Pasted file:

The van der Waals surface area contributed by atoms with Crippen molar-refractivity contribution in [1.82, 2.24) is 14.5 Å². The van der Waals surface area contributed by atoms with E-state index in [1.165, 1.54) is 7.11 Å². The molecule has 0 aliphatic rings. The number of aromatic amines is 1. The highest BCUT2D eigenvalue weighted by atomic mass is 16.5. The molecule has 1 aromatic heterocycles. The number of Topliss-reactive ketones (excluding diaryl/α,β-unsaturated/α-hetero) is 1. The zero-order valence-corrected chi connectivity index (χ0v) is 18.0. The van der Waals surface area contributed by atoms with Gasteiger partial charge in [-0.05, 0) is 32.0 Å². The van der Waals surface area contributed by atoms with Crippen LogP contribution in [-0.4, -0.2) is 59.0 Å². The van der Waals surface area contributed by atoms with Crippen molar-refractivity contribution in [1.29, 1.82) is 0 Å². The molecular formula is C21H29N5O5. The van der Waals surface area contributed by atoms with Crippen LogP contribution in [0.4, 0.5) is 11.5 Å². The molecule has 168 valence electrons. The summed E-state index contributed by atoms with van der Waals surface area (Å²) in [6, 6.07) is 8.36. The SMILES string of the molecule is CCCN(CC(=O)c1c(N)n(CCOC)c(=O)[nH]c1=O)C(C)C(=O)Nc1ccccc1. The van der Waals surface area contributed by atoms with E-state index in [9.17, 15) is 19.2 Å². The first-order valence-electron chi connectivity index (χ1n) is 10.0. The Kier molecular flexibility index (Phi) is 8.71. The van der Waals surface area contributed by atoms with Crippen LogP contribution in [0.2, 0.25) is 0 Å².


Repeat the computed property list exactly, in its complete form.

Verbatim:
The van der Waals surface area contributed by atoms with Crippen molar-refractivity contribution in [1.82, 2.24) is 14.5 Å². The van der Waals surface area contributed by atoms with E-state index in [1.165, 1.54) is 7.11 Å². The molecule has 0 aliphatic rings. The number of aromatic amines is 1. The highest BCUT2D eigenvalue weighted by atomic mass is 16.5. The molecule has 1 aromatic heterocycles. The number of Topliss-reactive ketones (excluding diaryl/α,β-unsaturated/α-hetero) is 1. The zero-order valence-corrected chi connectivity index (χ0v) is 18.0. The van der Waals surface area contributed by atoms with Gasteiger partial charge in [-0.05, 0) is 32.0 Å². The van der Waals surface area contributed by atoms with Crippen LogP contribution in [-0.4, -0.2) is 59.0 Å². The van der Waals surface area contributed by atoms with Crippen molar-refractivity contribution in [1.29, 1.82) is 0 Å². The molecular formula is C21H29N5O5. The van der Waals surface area contributed by atoms with Crippen LogP contribution in [0.4, 0.5) is 11.5 Å². The molecule has 168 valence electrons. The summed E-state index contributed by atoms with van der Waals surface area (Å²) in [6, 6.07) is 8.36. The SMILES string of the molecule is CCCN(CC(=O)c1c(N)n(CCOC)c(=O)[nH]c1=O)C(C)C(=O)Nc1ccccc1. The van der Waals surface area contributed by atoms with E-state index in [9.17, 15) is 19.2 Å². The first-order valence-electron chi connectivity index (χ1n) is 10.0. The Kier molecular flexibility index (Phi) is 8.71. The van der Waals surface area contributed by atoms with Crippen LogP contribution in [0.2, 0.25) is 0 Å².